by Mrs. O. H. Belmont of
New York and made pnbllc today.
The deed formally places 0
In the bands of the National
Woman's Party as the gift of
Mrs. 0. H. P. Belmont, president.
the buildings and grounds
known aa the old capltol In
Washington, situated opposite
tbe capltol of tbe United
States, under the following 3
conditions: J1
"It is provided that woman's L
party shall use and occupy the J
same for the advancement <-t
women '
"The woman's party shall 11
confine and limit to women the 0
right to hold oftlceor position P
of any kind or to receive any =
salary In the said organize- 5;
lore Than a Score of Decisions
Handed Down by State
Supreme Court Today.
CHARLESTON, W. Va? Oct. 3.
-The Supreme Court of Appeals
oday upheld Charleston's Sunday
losing ordinance in deciding a
est case brought before it after I
rrests were made at a local L
musement park last summer in I
campaign of enforcement instlutcd
by a committee of ministers,
'he court held the Sunday ordlance
was based not on enforceaent
of religious ceremonies but
n "the uniform experience of
aankind teaching that it is nec- 1
ssary for the moral, mental and
bysical welfare of the race that
hose engaged In labor shall peradlcally
cease therefrom."
Ownership of a truck seized by
itihiblubn^offlcers was decreed to
rhich the company appeared as id- {
ervenor. The lbjver court ruling
t-as reversed and the Supreme ~
'ourt found against the state's con- *
ention that a clause in the sale t
uniruci uy waiui nan a jeasc was >
orfeited upon illegal use of the
ruck evidenced knowledge on the
art of the company that It was to
e used for an illegal purpose.
Two workmen's compensation
ases from Ohio County were
mony the decisions today. In restating
a verdict of $8,000 for Ray
lole against Samuel Kindelberger.
or injuries sustained while demolshing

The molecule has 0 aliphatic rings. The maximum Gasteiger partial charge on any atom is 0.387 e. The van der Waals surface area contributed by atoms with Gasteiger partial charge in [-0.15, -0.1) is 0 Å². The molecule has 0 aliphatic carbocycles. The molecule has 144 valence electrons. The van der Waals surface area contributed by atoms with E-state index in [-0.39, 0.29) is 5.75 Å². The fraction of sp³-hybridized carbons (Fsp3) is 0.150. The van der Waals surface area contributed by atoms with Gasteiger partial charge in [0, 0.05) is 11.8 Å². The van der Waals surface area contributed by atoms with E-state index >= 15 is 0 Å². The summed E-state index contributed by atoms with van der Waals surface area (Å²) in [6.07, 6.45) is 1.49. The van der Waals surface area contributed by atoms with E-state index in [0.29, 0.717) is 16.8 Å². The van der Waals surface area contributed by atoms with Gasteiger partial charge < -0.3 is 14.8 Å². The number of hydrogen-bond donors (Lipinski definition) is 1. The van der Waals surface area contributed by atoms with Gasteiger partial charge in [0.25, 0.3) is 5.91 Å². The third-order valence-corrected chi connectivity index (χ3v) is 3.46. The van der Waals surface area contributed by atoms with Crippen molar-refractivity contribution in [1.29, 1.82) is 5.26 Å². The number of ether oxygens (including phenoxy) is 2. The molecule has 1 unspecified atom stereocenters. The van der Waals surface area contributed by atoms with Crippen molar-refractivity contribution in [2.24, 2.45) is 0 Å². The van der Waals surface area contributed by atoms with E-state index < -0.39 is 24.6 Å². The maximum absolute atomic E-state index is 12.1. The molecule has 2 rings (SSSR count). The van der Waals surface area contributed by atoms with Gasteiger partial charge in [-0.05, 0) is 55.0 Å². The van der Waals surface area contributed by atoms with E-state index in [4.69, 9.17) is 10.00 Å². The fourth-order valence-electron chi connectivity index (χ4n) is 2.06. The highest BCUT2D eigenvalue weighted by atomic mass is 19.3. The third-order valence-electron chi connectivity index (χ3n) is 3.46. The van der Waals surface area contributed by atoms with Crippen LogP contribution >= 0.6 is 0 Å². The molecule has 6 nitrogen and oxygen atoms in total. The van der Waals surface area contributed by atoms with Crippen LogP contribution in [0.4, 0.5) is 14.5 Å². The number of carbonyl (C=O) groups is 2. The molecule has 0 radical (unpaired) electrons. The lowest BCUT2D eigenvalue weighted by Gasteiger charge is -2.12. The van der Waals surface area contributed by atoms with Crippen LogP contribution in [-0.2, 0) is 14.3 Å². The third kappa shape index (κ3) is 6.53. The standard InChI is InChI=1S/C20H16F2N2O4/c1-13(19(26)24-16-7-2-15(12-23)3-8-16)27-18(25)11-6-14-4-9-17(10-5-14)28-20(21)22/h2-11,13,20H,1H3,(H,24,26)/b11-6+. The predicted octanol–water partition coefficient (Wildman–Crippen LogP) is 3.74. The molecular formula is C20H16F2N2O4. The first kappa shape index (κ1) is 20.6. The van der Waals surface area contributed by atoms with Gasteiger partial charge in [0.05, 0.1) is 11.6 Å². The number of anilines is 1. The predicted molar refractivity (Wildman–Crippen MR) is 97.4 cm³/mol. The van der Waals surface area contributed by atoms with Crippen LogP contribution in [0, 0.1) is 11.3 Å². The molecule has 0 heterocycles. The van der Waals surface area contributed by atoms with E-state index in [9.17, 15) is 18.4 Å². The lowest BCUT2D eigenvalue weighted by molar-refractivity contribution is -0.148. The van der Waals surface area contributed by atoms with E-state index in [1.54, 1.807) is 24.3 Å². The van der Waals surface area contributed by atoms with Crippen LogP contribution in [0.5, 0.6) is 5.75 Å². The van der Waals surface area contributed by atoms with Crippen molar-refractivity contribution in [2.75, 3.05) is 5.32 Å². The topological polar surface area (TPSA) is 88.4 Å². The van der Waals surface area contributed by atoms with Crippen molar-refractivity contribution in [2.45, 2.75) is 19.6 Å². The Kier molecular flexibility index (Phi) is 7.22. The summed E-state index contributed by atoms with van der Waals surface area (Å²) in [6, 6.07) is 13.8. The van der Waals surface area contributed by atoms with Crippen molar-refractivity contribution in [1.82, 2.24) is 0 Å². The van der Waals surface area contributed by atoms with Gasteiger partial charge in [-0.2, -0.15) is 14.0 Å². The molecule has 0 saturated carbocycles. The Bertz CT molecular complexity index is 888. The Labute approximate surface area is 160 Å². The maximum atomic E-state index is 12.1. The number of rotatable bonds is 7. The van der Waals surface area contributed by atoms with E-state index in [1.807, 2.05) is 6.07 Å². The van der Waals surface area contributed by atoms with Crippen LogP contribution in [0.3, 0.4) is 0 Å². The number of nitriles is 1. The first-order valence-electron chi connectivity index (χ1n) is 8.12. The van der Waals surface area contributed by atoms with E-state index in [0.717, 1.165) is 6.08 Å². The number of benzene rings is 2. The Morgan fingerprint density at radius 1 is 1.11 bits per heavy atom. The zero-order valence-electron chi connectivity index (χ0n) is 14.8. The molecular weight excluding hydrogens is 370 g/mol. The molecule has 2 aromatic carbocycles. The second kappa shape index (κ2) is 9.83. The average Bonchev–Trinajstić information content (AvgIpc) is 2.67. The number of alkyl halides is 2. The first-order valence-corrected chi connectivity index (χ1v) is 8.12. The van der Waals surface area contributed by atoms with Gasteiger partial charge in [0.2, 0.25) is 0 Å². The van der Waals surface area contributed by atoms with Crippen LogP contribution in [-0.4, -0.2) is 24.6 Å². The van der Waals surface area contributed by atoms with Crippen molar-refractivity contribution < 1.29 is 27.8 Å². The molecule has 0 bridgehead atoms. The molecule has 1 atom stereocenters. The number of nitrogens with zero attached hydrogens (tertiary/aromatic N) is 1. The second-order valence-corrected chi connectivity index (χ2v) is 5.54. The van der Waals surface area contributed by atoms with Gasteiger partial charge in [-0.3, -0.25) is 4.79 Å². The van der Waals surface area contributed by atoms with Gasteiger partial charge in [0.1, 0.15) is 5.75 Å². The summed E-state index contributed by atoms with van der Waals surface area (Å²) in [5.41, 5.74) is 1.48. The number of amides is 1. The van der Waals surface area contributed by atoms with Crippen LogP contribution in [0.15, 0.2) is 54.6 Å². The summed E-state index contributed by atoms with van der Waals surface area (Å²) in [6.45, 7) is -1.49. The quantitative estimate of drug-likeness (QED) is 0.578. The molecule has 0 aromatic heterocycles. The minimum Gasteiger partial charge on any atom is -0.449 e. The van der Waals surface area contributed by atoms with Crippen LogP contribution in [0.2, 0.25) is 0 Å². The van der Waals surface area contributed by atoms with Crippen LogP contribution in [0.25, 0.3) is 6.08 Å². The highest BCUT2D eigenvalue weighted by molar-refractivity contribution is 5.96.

a building of the Benwood
Jrewery Co., the court held the
irovisions of the compensation act
peclfying "structural work on
lulldlngs over three stories in
iclght," did not exempt from operation
of the act buildings of less
ban that height. In deciding
gainst the appoal of city of Wheelng
from a Judgment in favor of
talph L. Prager, tip Supreme
?ourt held that It was a question
or the jury whether Prager, a min
ir, employed at the water works
jumping station as an oiler, had
(Continued on Pa Four)
...COLUMBUS,, Ohio. Oct. 3.?
Vhether the present economic
ltuation is to be devolped by the
Republican party or revolutionred
by the Democratic party is
he real issues of (he time, declarid
Albert J. Beveridge, Indiana's
Republican senatorial nominee, in
in address opening the campaign
f his party in Ohio.
The Republican party, Mr.
3everldge said, holds the theory
hat the present economic sltuaion
is fundamentally sound and
hat the American institutions
neet all human situations better
ban any exisitlng or proposed
>lan of government.
An antagonistic theory, he
laid, is held "by a conglomeruion
of political elements made
ip of the larger fragment of the
Democratic party, organizations
ind extreme radicals, who are r
:onvinced that our whole econom- I
c situation is fundamentally
vrong." Selection of one of theso
wo theories is "the profound and
tiementai issue. . ot me times,
sir. Beveridge said.
Mr. Beverldge's address inauturatlng
the campaign ot the
jhio Republicans was made at
he request bt President Harding
ind in his opening remarks he
leclared that the President's, adninlstratlon
has made progress
'unequalled and unapproached
luring the same time by that o(
iny other existing government.":
lo added that "until prosperity
s fully restored a Republican
lougfess Is as Indlspenslble as a
tepubllcac President", Contlneng
throughout the greater part of
he addrgpethls discussion ct eculomlc
conditions, Mr., Beveridge
uggested that to bring aboutan
ira of prosperity'-capital must ..he
illowefi to -"flow, hi freely >a? posilble
to.Ctb.channels of productive
hdttetry;" .
922. ' .
iperators and Miners Asked
to Reconsider Decision
Made Yesterday.
CLEVELAND. Oct. 3.?A teleram
from Herbert Hoover Secstary
of Commerce and James
i. Davis, Secretary of Labor, reuestlng
submission of a panel of
*oui/ names ui ycisuus uibbb*
chelated with coal mining for uso
i the creation of a fact finding
ainmittee of the coal industry
rorlded under the Borah-Winslow
till, wag in the hands of T. K.
laher of Clevland, tmporary
tialrman. at the second joint sesion
of the bituminous minersperators
conference hero t(N
ay. Naming of such a panel was
ejected by the operators at a
aucus yesterday.
Fair Prices Agreed Upon
COLUMBUS. Ohio, Oct., 3.?
'air prices for Ohio coal will
an'ge from $3.56 to $4.86 a ton
it the mines under the emergency
uel law recently enacted at the
equest of Governor Davis, which
icame effective October 1. Seveny-flve
to 80 per cent of coal
nined in the state under the
chedule of prices, prepared by